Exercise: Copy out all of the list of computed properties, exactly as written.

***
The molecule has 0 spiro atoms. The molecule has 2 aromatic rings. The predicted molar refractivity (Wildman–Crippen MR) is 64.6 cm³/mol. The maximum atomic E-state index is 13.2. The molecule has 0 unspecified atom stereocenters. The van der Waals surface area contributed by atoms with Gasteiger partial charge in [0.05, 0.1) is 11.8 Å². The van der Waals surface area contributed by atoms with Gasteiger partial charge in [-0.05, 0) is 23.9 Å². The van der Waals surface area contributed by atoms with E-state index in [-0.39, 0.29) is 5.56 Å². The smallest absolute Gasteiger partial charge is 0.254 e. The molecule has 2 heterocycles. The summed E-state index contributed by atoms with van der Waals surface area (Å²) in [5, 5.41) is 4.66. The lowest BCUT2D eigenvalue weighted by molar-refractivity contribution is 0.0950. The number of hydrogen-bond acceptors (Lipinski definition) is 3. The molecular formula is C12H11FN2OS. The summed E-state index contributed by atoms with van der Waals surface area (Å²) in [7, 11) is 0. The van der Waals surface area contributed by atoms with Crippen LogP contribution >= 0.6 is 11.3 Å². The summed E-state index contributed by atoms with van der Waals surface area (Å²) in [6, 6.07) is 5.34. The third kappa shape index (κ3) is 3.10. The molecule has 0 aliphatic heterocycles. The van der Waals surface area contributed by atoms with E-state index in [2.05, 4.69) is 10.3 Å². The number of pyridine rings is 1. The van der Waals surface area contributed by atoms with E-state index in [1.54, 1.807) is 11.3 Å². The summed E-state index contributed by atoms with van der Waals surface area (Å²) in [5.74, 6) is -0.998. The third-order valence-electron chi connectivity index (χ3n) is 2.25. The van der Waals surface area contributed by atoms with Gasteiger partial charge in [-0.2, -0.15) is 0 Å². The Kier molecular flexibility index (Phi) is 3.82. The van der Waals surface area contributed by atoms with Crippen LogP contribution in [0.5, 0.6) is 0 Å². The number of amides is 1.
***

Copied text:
The molecule has 0 spiro atoms. The molecule has 2 aromatic rings. The predicted molar refractivity (Wildman–Crippen MR) is 64.6 cm³/mol. The maximum atomic E-state index is 13.2. The molecule has 0 unspecified atom stereocenters. The van der Waals surface area contributed by atoms with Gasteiger partial charge in [0.05, 0.1) is 11.8 Å². The van der Waals surface area contributed by atoms with Gasteiger partial charge in [-0.05, 0) is 23.9 Å². The van der Waals surface area contributed by atoms with E-state index in [-0.39, 0.29) is 5.56 Å². The smallest absolute Gasteiger partial charge is 0.254 e. The molecule has 2 heterocycles. The summed E-state index contributed by atoms with van der Waals surface area (Å²) in [5, 5.41) is 4.66. The lowest BCUT2D eigenvalue weighted by molar-refractivity contribution is 0.0950. The number of hydrogen-bond acceptors (Lipinski definition) is 3. The molecular formula is C12H11FN2OS. The summed E-state index contributed by atoms with van der Waals surface area (Å²) in [7, 11) is 0. The van der Waals surface area contributed by atoms with Crippen LogP contribution >= 0.6 is 11.3 Å². The summed E-state index contributed by atoms with van der Waals surface area (Å²) in [6, 6.07) is 5.34. The third kappa shape index (κ3) is 3.10. The molecule has 0 aliphatic heterocycles. The van der Waals surface area contributed by atoms with E-state index in [2.05, 4.69) is 10.3 Å². The number of pyridine rings is 1. The van der Waals surface area contributed by atoms with E-state index in [1.54, 1.807) is 11.3 Å². The summed E-state index contributed by atoms with van der Waals surface area (Å²) in [5.74, 6) is -0.998. The third-order valence-electron chi connectivity index (χ3n) is 2.25. The van der Waals surface area contributed by atoms with Gasteiger partial charge in [-0.2, -0.15) is 0 Å². The Kier molecular flexibility index (Phi) is 3.82. The van der Waals surface area contributed by atoms with Crippen LogP contribution in [0.5, 0.6) is 0 Å². The number of amides is 1.